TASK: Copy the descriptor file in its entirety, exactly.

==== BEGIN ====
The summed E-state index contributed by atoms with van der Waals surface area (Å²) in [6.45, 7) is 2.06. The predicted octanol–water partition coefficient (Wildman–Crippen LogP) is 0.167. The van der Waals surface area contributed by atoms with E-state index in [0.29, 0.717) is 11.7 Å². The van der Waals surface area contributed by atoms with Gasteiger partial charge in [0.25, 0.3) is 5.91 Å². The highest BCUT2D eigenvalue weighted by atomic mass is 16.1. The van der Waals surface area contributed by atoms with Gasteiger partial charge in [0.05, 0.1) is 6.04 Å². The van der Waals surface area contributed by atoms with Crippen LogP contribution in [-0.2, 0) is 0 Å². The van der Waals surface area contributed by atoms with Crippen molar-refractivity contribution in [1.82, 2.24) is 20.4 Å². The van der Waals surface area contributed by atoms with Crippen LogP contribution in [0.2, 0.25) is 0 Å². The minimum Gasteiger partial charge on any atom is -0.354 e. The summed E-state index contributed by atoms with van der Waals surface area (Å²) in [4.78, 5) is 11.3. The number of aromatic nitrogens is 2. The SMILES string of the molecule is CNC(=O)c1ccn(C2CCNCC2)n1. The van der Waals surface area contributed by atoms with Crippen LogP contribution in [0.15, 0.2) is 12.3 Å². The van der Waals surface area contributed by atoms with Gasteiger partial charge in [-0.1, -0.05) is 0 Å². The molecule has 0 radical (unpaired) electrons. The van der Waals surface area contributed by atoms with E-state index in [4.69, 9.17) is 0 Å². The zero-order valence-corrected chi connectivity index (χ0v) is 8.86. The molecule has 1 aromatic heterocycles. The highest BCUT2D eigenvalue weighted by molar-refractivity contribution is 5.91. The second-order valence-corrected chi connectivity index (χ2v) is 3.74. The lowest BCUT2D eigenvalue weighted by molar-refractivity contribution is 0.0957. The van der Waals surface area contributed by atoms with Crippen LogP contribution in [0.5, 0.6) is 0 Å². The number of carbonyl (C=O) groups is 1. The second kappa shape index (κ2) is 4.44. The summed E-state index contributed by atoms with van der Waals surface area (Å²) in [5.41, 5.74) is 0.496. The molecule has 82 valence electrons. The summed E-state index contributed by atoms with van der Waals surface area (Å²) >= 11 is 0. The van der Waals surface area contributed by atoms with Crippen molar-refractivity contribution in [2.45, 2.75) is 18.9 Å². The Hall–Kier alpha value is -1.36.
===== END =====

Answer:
The summed E-state index contributed by atoms with van der Waals surface area (Å²) in [6.45, 7) is 2.06. The predicted octanol–water partition coefficient (Wildman–Crippen LogP) is 0.167. The van der Waals surface area contributed by atoms with E-state index in [0.29, 0.717) is 11.7 Å². The van der Waals surface area contributed by atoms with Gasteiger partial charge in [0.25, 0.3) is 5.91 Å². The highest BCUT2D eigenvalue weighted by atomic mass is 16.1. The van der Waals surface area contributed by atoms with Gasteiger partial charge in [0.05, 0.1) is 6.04 Å². The van der Waals surface area contributed by atoms with Crippen LogP contribution in [-0.2, 0) is 0 Å². The van der Waals surface area contributed by atoms with Crippen molar-refractivity contribution in [1.82, 2.24) is 20.4 Å². The van der Waals surface area contributed by atoms with Crippen LogP contribution in [0.2, 0.25) is 0 Å². The minimum Gasteiger partial charge on any atom is -0.354 e. The summed E-state index contributed by atoms with van der Waals surface area (Å²) in [4.78, 5) is 11.3. The number of aromatic nitrogens is 2. The SMILES string of the molecule is CNC(=O)c1ccn(C2CCNCC2)n1. The van der Waals surface area contributed by atoms with Crippen LogP contribution in [0.15, 0.2) is 12.3 Å². The van der Waals surface area contributed by atoms with Gasteiger partial charge in [-0.1, -0.05) is 0 Å². The molecule has 0 radical (unpaired) electrons. The van der Waals surface area contributed by atoms with E-state index in [4.69, 9.17) is 0 Å². The zero-order valence-corrected chi connectivity index (χ0v) is 8.86. The molecule has 1 aromatic heterocycles. The highest BCUT2D eigenvalue weighted by molar-refractivity contribution is 5.91. The second-order valence-corrected chi connectivity index (χ2v) is 3.74. The lowest BCUT2D eigenvalue weighted by molar-refractivity contribution is 0.0957. The van der Waals surface area contributed by atoms with Crippen LogP contribution in [0.5, 0.6) is 0 Å². The number of carbonyl (C=O) groups is 1. The second kappa shape index (κ2) is 4.44. The summed E-state index contributed by atoms with van der Waals surface area (Å²) in [5.41, 5.74) is 0.496. The molecule has 82 valence electrons. The summed E-state index contributed by atoms with van der Waals surface area (Å²) >= 11 is 0. The van der Waals surface area contributed by atoms with Crippen molar-refractivity contribution in [2.45, 2.75) is 18.9 Å². The Hall–Kier alpha value is -1.36.